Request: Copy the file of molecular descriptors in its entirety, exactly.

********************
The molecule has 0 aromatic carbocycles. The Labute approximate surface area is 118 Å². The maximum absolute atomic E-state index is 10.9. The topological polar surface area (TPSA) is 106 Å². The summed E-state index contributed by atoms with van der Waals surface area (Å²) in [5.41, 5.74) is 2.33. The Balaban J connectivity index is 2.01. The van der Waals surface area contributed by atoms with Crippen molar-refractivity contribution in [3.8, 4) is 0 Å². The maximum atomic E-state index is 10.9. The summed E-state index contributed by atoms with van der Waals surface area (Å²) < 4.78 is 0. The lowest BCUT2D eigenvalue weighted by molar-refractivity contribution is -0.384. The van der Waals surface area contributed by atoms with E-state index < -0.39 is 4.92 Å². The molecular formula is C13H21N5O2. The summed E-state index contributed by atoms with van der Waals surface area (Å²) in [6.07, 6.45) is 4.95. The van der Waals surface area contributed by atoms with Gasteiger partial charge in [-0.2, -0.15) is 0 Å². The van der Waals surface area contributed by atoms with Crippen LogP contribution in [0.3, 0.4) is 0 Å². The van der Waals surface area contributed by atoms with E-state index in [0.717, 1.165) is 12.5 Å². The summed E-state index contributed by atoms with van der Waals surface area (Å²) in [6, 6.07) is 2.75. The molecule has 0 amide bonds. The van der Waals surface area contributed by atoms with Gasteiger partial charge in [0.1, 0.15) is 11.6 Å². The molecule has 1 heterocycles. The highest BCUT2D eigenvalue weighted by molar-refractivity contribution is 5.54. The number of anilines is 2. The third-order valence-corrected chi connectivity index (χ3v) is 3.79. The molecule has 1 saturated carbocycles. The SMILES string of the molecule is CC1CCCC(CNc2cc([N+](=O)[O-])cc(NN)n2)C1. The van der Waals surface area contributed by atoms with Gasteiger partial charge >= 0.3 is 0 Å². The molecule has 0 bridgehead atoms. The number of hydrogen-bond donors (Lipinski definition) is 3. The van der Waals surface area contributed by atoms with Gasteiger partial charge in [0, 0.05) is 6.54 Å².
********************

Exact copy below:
The molecule has 0 aromatic carbocycles. The Labute approximate surface area is 118 Å². The maximum absolute atomic E-state index is 10.9. The topological polar surface area (TPSA) is 106 Å². The summed E-state index contributed by atoms with van der Waals surface area (Å²) in [5.41, 5.74) is 2.33. The Balaban J connectivity index is 2.01. The van der Waals surface area contributed by atoms with Crippen molar-refractivity contribution in [3.8, 4) is 0 Å². The maximum atomic E-state index is 10.9. The summed E-state index contributed by atoms with van der Waals surface area (Å²) < 4.78 is 0. The lowest BCUT2D eigenvalue weighted by molar-refractivity contribution is -0.384. The van der Waals surface area contributed by atoms with E-state index < -0.39 is 4.92 Å². The molecular formula is C13H21N5O2. The summed E-state index contributed by atoms with van der Waals surface area (Å²) in [6.07, 6.45) is 4.95. The van der Waals surface area contributed by atoms with Gasteiger partial charge in [-0.2, -0.15) is 0 Å². The van der Waals surface area contributed by atoms with Crippen LogP contribution in [0.3, 0.4) is 0 Å². The van der Waals surface area contributed by atoms with E-state index in [0.717, 1.165) is 12.5 Å². The summed E-state index contributed by atoms with van der Waals surface area (Å²) in [6, 6.07) is 2.75. The molecule has 0 amide bonds. The van der Waals surface area contributed by atoms with Gasteiger partial charge in [0.1, 0.15) is 11.6 Å². The molecule has 1 heterocycles. The highest BCUT2D eigenvalue weighted by molar-refractivity contribution is 5.54. The number of anilines is 2. The third-order valence-corrected chi connectivity index (χ3v) is 3.79. The molecule has 1 saturated carbocycles. The SMILES string of the molecule is CC1CCCC(CNc2cc([N+](=O)[O-])cc(NN)n2)C1. The van der Waals surface area contributed by atoms with Gasteiger partial charge >= 0.3 is 0 Å². The molecule has 0 bridgehead atoms. The number of hydrogen-bond donors (Lipinski definition) is 3. The van der Waals surface area contributed by atoms with Gasteiger partial charge in [0, 0.05) is 6.54 Å².